4. 4. Cloud computing <ul><li>Essentially, the technology to make computing a utility is now widely available </li></ul><ul><ul><li>“ Plug in” and use what you need, when you need it, where you need it </li></ul></ul><ul><li>Brings together </li></ul><ul><ul><li>Virtualization, Grid computing, Utility computing, Network computing </li></ul></ul><ul><li>Ranges from low level to high level </li></ul><ul><ul><li>Low level: platform level services for acquiring computation, storage & communication </li></ul></ul><ul><ul><ul><li>Amazon Web Services (EC2, S3, etc.)‏ </li></ul></ul></ul><ul><ul><li>High level: fully managed, fixed programming model </li></ul></ul><ul><ul><ul><li>Google AppEngine </li></ul></ul></ul><ul><li>Public vs. private clouds </li></ul>
  5. 5. Key characteristics & benefits <ul><li>(Not necessarily what vendors provide today, but this is what makes cloud computing bring real value for SOA!) </li></ul><ul><li>Auto-scaling (elasticity) </li></ul><ul><li>Multi-tenancy </li></ul><ul><li>Scalable parallel computing </li></ul><ul><li>Other benefits include </li></ul><ul><ul><li>Cost savings by not peak provisioning </li></ul></ul><ul><ul><li>Faster deployment </li></ul></ul><ul><ul><li>Outsource non-core skills </li></ul></ul><ul><ul><li>Utility billing </li></ul></ul>
  6. 6. Auto-scaling (elasticity)‏ <ul><li>Ability for the resources to be scaled up, and down , based on demand </li></ul><ul><li>Enables efficient use of compute resources </li></ul><ul><ul><li>No need to provision for maximum load </li></ul></ul><ul><li>Requires application or middleware to do work to manage load </li></ul><ul><ul><li>Queue up incoming requests </li></ul></ul><ul><ul><li>Distribute amongst available worker nodes </li></ul></ul><ul><ul><li>Monitor queue length and adjust worker pool accordingly </li></ul></ul>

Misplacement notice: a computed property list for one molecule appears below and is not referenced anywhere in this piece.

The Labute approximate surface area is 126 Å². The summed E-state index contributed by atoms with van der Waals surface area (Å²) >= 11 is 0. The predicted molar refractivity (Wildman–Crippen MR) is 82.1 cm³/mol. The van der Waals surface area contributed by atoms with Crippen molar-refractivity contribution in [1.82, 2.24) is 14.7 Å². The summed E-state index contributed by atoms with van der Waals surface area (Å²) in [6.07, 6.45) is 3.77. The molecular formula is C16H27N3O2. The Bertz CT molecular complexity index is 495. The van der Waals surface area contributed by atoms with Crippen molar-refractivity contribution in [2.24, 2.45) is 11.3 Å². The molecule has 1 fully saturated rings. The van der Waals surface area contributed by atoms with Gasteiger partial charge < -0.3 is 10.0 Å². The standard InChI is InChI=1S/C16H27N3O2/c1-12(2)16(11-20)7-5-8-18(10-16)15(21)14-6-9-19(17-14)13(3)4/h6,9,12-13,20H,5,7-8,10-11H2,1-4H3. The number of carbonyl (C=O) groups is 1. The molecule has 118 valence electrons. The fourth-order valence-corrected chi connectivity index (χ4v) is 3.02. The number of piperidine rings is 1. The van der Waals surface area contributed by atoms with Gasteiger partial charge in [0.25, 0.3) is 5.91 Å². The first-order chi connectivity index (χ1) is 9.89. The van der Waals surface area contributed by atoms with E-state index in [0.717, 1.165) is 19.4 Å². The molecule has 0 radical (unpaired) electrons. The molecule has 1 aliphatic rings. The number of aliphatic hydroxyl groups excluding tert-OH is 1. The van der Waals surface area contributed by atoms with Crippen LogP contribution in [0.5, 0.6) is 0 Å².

7. 7. Multi-tenancy <ul><li>Ability for a single application to be used by multiple customers simultaneously </li></ul><ul><li>Enables scaling of customers without having to assign a server cluster per customer </li></ul><ul><li>Critical is data isolation </li></ul><ul><ul><li>Separate databases to tables to multi-tenant tables </li></ul></ul><ul><li>Application authors must be able to write multi-tenant applications </li></ul><ul><ul><li>Middleware can provide tools to help </li></ul></ul>
  8. 8. Scalable parallel computing <ul><li>Ability for the elastic group of nodes to work together as a parallel computer </li></ul><ul><li>Enables application to engage as many nodes as needed for the problem at hand </li></ul><ul><li>Requires programming model </li></ul><ul><ul><li>MPI-style low level to Map-Reduce/Dyad style </li></ul></ul><ul><li>Requires large scale data management solution </li></ul><ul><ul><li>Distributed file systems to DHTs to group communication </li></ul></ul>
  9. 9. Role of clouds in SOA <ul><li>Summary: a cloud is a cost-effective deployment platform for your SOA </li></ul><ul><li>Basic level </li></ul><ul><ul><li>Use virtualized platform as a convenient provisioning tool </li></ul></ul><ul><li>Advanced level </li></ul><ul><ul><li>Service and application authors write services which auto-scale, are multi-tenant and possibly use parallel computing </li></ul></ul>